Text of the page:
An interview with Ironman Utah winner Tony DeBoom

As expected, Tony DeBoom won last weekends inaugural Ironman Utah in Provo.

But that was the only aspect of the race that happened as expected. The worst winds to hit the Provo area in more than a decade came out of nowhere on race morning and turned the swim into a scene of terror and chaos. Race officials canceled the swim some 20 minutes after it began on a mass false start, but not before it had claimed the life of one competitor.

With no other option available, the race officials restarted the race later the same morning in a truncated duathlon format: a 65-mile cycling time trial (although many competitors measured it closer to 70 or 72 miles) followed by a half-marathon run.

DeBoom prevailed by one minute and then got food poisoning the next day. We caught up with him for the following interview shortly after he returned to his home in Boulder, Colo., to resume preparations for the Hawaii Ironman World Championship in October.

Q: Youve been trying to get your first Ironman win for a long time. Do you feel like an Ironman winner?

A: I dont know. I can tell you that after the race I was completely spent and exhausted and I felt like I had done an Ironman. But theres going to be an asterisk next to that title, Im sure. Im just happy to come away with a win after such an epic, brutal race. It really took a lot of mental strength as well as physical strength, so I consider it a big victory even if it isnt technically an Ironman victory.

Just how bad was the swim?

It was ridiculous. I was out there redlining for half an hour and suddenly I realized I wasnt any closer to the boat that was supposed to be the turning point, because it was drifting. The buoy was gone. I turned around and there wasnt a sign of one person, let alone 2,000. I could barely see the shore because of the waves and blowing sand. Several times I just had to stop and take my goggles off.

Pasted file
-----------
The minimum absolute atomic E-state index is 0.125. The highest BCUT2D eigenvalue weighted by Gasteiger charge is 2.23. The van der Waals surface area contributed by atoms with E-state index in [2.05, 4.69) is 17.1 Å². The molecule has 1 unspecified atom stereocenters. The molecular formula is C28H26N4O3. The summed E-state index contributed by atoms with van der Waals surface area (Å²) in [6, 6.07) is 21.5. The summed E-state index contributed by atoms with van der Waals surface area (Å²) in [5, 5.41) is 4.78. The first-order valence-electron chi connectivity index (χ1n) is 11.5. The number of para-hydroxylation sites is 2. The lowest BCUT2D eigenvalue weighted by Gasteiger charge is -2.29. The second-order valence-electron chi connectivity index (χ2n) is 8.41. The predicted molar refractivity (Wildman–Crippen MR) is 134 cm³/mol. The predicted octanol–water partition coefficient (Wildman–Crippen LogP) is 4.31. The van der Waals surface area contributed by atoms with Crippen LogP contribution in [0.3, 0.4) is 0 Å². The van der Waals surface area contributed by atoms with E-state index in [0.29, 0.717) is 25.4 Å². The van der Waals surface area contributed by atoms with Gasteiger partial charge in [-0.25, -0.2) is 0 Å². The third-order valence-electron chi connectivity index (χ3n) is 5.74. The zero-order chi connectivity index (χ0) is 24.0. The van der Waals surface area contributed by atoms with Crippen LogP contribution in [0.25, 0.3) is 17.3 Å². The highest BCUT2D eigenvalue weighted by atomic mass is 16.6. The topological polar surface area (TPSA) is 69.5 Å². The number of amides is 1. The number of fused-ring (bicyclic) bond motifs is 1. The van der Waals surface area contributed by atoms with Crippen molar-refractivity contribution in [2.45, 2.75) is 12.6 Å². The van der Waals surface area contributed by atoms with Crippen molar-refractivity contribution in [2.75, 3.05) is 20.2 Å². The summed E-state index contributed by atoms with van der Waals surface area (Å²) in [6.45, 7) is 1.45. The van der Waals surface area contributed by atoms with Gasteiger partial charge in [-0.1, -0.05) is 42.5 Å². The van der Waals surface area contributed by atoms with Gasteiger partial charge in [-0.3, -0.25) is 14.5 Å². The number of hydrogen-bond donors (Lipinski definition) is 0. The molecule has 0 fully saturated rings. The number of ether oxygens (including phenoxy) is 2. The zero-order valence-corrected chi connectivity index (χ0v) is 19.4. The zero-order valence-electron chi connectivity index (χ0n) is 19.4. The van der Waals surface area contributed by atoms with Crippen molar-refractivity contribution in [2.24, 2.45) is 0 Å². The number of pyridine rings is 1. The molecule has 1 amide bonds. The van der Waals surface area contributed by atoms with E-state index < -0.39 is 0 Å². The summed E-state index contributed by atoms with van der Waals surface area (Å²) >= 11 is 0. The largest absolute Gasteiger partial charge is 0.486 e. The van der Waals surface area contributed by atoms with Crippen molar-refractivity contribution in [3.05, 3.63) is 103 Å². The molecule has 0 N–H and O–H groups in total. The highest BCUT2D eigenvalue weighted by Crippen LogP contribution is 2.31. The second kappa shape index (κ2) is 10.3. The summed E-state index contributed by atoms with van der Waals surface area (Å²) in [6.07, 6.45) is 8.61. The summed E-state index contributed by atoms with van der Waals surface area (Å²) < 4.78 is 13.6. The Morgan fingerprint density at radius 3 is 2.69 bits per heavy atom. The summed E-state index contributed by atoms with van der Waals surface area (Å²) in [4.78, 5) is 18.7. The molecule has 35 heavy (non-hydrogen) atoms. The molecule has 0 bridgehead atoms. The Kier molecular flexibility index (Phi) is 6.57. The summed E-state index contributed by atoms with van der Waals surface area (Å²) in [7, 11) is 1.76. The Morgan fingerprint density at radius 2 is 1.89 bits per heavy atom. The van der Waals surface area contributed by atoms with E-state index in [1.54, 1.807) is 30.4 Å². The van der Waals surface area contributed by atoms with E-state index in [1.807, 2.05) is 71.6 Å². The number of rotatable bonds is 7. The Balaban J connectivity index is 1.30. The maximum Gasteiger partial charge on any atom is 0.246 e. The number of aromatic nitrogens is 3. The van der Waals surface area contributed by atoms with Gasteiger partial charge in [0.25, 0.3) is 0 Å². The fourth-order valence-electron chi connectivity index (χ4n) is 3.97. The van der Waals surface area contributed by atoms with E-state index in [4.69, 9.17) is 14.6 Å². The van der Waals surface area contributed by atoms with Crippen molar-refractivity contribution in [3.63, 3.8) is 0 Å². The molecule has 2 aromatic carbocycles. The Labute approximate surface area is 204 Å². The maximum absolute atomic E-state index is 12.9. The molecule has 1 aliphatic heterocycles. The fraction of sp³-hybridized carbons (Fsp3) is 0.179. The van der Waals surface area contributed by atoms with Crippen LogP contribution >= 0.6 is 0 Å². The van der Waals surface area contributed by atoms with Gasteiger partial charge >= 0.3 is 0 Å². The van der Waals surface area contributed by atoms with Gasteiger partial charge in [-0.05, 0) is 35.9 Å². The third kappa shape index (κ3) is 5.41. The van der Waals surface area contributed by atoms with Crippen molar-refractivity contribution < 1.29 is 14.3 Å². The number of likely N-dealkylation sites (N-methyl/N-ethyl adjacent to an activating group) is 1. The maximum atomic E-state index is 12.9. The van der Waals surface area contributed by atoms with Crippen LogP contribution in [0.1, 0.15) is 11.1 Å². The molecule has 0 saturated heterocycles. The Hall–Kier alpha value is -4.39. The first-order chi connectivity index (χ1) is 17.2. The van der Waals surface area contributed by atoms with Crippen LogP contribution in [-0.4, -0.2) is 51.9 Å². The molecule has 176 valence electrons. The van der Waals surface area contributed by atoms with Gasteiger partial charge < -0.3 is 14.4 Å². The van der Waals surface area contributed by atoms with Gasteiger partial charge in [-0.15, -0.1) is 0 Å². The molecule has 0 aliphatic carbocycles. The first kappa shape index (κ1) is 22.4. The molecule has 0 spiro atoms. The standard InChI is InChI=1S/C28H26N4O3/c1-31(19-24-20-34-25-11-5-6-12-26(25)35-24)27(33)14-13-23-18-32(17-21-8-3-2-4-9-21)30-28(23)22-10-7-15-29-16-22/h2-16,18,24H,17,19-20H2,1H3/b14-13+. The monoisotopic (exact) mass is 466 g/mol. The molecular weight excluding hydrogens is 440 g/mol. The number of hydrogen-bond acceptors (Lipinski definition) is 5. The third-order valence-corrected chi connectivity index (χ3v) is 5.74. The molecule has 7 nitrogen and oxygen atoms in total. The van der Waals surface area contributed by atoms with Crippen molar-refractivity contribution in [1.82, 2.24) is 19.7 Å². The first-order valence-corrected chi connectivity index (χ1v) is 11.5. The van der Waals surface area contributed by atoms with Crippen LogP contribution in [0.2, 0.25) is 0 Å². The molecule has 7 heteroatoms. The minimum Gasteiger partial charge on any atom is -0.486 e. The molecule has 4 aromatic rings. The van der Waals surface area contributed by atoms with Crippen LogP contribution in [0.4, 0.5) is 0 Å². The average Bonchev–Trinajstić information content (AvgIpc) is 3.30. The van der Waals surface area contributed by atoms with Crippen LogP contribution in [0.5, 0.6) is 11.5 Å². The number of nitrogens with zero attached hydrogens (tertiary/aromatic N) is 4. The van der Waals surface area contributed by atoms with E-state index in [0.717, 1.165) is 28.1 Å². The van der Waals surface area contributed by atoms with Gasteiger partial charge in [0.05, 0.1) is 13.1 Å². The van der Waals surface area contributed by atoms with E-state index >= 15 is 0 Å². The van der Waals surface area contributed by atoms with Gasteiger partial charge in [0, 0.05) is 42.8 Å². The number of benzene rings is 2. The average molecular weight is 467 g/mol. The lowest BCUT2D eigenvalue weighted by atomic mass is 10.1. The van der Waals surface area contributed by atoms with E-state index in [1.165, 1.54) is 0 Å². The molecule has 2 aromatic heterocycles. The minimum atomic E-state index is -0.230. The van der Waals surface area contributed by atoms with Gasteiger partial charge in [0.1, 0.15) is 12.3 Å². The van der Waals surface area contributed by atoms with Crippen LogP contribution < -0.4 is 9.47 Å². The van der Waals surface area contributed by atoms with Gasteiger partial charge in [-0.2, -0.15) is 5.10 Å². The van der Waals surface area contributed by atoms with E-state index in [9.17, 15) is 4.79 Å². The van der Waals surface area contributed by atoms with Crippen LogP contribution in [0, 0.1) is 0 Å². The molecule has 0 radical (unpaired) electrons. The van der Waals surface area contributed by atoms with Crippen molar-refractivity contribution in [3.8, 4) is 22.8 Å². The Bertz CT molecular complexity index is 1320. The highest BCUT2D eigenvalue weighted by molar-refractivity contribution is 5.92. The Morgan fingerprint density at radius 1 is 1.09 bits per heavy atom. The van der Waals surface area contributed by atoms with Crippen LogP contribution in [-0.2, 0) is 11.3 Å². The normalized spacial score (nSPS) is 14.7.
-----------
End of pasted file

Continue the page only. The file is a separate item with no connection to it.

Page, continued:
I kept looking at my watch, and I was getting to the point where I was panicking, because I thought I was blowing my race. I had no idea where I was. I kept shooting off in different directions, trying to go where I thought I was supposed to go. I never had a clue.

How were you able to maintain your composure despite the fiasco of the swim and the change of race format?

You never know whats going to happen on race day. You cant predict whether the wind is going to pick up or youre not going to be able to absorb your fluids, or whatever, so you have to be open to every possibility. You have to draw strength from knowing that youre fit and have done the work and you have to believe you can handle whatever youre dealt.

I think it also helps me that I have a military background. In the infantry I sometimes didnt know when my next meal was coming, I didnt know when I was going to be allowed to sleep, and so forth, so Im used to dealing with uncertainty and lack of control.

Do you feel that the race organizers did all they could to protect the participants and salvage the day?

I was truly impressed to see how everyone functioned the way they were supposed to function in an emergency. Everybody did what they could not just the officials, but the athletes, as well.